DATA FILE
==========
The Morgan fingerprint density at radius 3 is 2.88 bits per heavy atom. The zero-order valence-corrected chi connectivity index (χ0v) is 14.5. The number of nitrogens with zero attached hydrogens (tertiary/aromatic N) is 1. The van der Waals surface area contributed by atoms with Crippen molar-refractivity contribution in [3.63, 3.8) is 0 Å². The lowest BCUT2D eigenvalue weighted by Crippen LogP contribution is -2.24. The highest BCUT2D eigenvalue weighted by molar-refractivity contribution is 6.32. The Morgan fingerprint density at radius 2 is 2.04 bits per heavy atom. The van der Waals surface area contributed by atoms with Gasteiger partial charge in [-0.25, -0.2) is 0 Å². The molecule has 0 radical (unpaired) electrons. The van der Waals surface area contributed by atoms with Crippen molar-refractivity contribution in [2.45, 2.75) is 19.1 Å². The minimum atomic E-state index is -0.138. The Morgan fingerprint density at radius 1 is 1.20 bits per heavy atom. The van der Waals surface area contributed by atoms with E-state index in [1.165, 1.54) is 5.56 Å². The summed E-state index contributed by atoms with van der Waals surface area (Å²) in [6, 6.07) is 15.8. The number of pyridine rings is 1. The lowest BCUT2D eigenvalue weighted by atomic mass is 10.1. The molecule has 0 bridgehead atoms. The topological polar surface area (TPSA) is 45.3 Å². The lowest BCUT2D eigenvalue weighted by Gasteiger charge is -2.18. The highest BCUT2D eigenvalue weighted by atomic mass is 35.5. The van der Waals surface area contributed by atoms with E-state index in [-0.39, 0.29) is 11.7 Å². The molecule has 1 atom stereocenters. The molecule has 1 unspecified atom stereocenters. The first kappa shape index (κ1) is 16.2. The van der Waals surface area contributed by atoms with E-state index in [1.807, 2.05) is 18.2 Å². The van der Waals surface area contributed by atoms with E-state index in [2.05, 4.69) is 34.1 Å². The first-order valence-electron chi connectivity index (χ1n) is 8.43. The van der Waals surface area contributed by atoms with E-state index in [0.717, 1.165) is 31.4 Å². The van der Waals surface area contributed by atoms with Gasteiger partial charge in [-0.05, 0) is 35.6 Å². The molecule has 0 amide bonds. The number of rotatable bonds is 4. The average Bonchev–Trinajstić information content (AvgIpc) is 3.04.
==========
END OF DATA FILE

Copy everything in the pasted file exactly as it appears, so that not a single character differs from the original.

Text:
The Morgan fingerprint density at radius 3 is 2.88 bits per heavy atom. The zero-order valence-corrected chi connectivity index (χ0v) is 14.5. The number of nitrogens with zero attached hydrogens (tertiary/aromatic N) is 1. The van der Waals surface area contributed by atoms with Crippen molar-refractivity contribution in [3.63, 3.8) is 0 Å². The lowest BCUT2D eigenvalue weighted by Crippen LogP contribution is -2.24. The highest BCUT2D eigenvalue weighted by molar-refractivity contribution is 6.32. The Morgan fingerprint density at radius 2 is 2.04 bits per heavy atom. The van der Waals surface area contributed by atoms with Gasteiger partial charge in [-0.25, -0.2) is 0 Å². The molecule has 0 radical (unpaired) electrons. The van der Waals surface area contributed by atoms with Crippen molar-refractivity contribution in [2.45, 2.75) is 19.1 Å². The minimum atomic E-state index is -0.138. The Morgan fingerprint density at radius 1 is 1.20 bits per heavy atom. The van der Waals surface area contributed by atoms with E-state index in [1.165, 1.54) is 5.56 Å². The summed E-state index contributed by atoms with van der Waals surface area (Å²) in [6, 6.07) is 15.8. The number of pyridine rings is 1. The lowest BCUT2D eigenvalue weighted by atomic mass is 10.1. The molecule has 0 bridgehead atoms. The topological polar surface area (TPSA) is 45.3 Å². The lowest BCUT2D eigenvalue weighted by Gasteiger charge is -2.18. The highest BCUT2D eigenvalue weighted by atomic mass is 35.5. The van der Waals surface area contributed by atoms with E-state index in [-0.39, 0.29) is 11.7 Å². The molecule has 1 atom stereocenters. The molecule has 1 unspecified atom stereocenters. The first kappa shape index (κ1) is 16.2. The van der Waals surface area contributed by atoms with E-state index in [1.807, 2.05) is 18.2 Å². The van der Waals surface area contributed by atoms with E-state index in [2.05, 4.69) is 34.1 Å². The first-order valence-electron chi connectivity index (χ1n) is 8.43. The van der Waals surface area contributed by atoms with E-state index in [0.717, 1.165) is 31.4 Å². The van der Waals surface area contributed by atoms with Gasteiger partial charge in [-0.05, 0) is 35.6 Å². The molecule has 0 amide bonds. The number of rotatable bonds is 4. The average Bonchev–Trinajstić information content (AvgIpc) is 3.04.